Thursday, July 10, 2014

Port Metro Vancouver and their responsibilities

Well, here we go again. Port Metro is back in the news. And the news is not good.

Port Metro, as you probably know, has been trying to establish that it is a responsible Corporate citizen Environmentally. In the past several years it has undertaken a number of Environmental initiatives to "Bank" environmental points. These points can then be used when undertaking environmentally questionable efforts like the Terminal 2 expansion for Delta.

This is all encouraged under Canada's "Responsible Resource Development" action plan which supposedly "Strengthens Environmental Protection" as one of its four key themes.

Those are the theories. The reality is that Port Metro as a Federal Crown Corporation sits between the Prime Minister and the Queen in terms of regulatory determination and can (and DOES) pretty much what it wants. The latest news really only goes to emphasize how they see themselves relative to local regulators and their Corporate/environmental responsibilities.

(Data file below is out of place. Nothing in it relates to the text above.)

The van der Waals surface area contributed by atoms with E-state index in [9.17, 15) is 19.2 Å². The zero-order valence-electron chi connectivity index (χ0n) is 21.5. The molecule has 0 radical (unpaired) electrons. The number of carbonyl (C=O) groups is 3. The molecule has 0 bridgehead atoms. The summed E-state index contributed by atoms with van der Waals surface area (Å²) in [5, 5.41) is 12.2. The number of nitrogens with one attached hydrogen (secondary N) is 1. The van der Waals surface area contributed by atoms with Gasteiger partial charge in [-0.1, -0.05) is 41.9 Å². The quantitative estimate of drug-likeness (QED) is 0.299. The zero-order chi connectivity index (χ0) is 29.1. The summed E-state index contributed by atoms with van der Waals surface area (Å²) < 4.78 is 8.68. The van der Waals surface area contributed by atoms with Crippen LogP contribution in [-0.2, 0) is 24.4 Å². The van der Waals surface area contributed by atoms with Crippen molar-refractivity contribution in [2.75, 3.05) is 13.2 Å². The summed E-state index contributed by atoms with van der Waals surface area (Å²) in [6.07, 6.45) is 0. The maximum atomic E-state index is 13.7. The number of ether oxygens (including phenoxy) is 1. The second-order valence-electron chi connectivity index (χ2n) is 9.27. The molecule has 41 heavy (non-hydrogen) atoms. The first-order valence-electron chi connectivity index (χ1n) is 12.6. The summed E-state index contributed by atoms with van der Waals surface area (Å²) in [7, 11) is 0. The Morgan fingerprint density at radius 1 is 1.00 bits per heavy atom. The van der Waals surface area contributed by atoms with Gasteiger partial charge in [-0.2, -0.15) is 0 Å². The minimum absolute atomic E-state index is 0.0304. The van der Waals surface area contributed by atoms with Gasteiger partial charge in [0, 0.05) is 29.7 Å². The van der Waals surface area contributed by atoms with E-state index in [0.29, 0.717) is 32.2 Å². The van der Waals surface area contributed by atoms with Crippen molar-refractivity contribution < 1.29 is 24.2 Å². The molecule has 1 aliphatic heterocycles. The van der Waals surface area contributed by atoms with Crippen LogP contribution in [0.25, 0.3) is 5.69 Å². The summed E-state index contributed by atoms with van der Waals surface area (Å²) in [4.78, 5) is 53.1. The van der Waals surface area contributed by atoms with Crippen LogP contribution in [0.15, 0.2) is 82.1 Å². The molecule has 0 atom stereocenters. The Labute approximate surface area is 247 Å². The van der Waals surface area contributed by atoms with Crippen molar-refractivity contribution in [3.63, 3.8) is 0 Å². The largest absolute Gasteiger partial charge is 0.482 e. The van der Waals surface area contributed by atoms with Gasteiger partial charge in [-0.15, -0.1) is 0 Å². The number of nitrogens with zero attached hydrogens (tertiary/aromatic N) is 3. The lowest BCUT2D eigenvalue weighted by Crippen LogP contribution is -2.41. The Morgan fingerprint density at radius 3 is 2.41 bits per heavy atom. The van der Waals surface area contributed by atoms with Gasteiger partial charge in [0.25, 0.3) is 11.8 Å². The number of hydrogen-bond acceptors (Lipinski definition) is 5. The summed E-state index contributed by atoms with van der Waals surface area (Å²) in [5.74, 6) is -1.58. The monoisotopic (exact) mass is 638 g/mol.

Metro Vancouver issued a $1000 fine to the Fraser Surrey Docks for "discharging an air contaminant during port operations". The response to this fine was not an apology and payment as you might expect a responsible Corporate entity to make. Instead, the response of Fraser Scott, CEO of Fraser Surrey Docks was a letter to Metro that stated they would dispute the charge because it did not believe the Regional District had the authority to issue such a fine.

This brings up some interesting questions:

If the Regional District does not have the authority, who does?
What is Fraser Surrey Docks really interested in here? Are they trying to skirt their environmental  responsibility or are they just letting the local governing body know how powerful they really are.

The truly sad part here is that this was a blast of Soy Dust. Fraser Surrey Docks are proposing to handle over 8 Million tons of American Thermal Coal for shipment to China annually. If they can't be responsible for the handling of Soy can we trust them to be responsible for the Highly Toxic Coal dust?

How does this fit under "Responsible Resource Development"; better yet, how does it "Strengthen Environmental Protection." And lastly; why would a Federal entity want to question a local Municipal Authority on an issue so central to its existence: Corporate Responsibility?

If our regulatory bodies are allowed to fail at this level how can we possibly protect ourselves?

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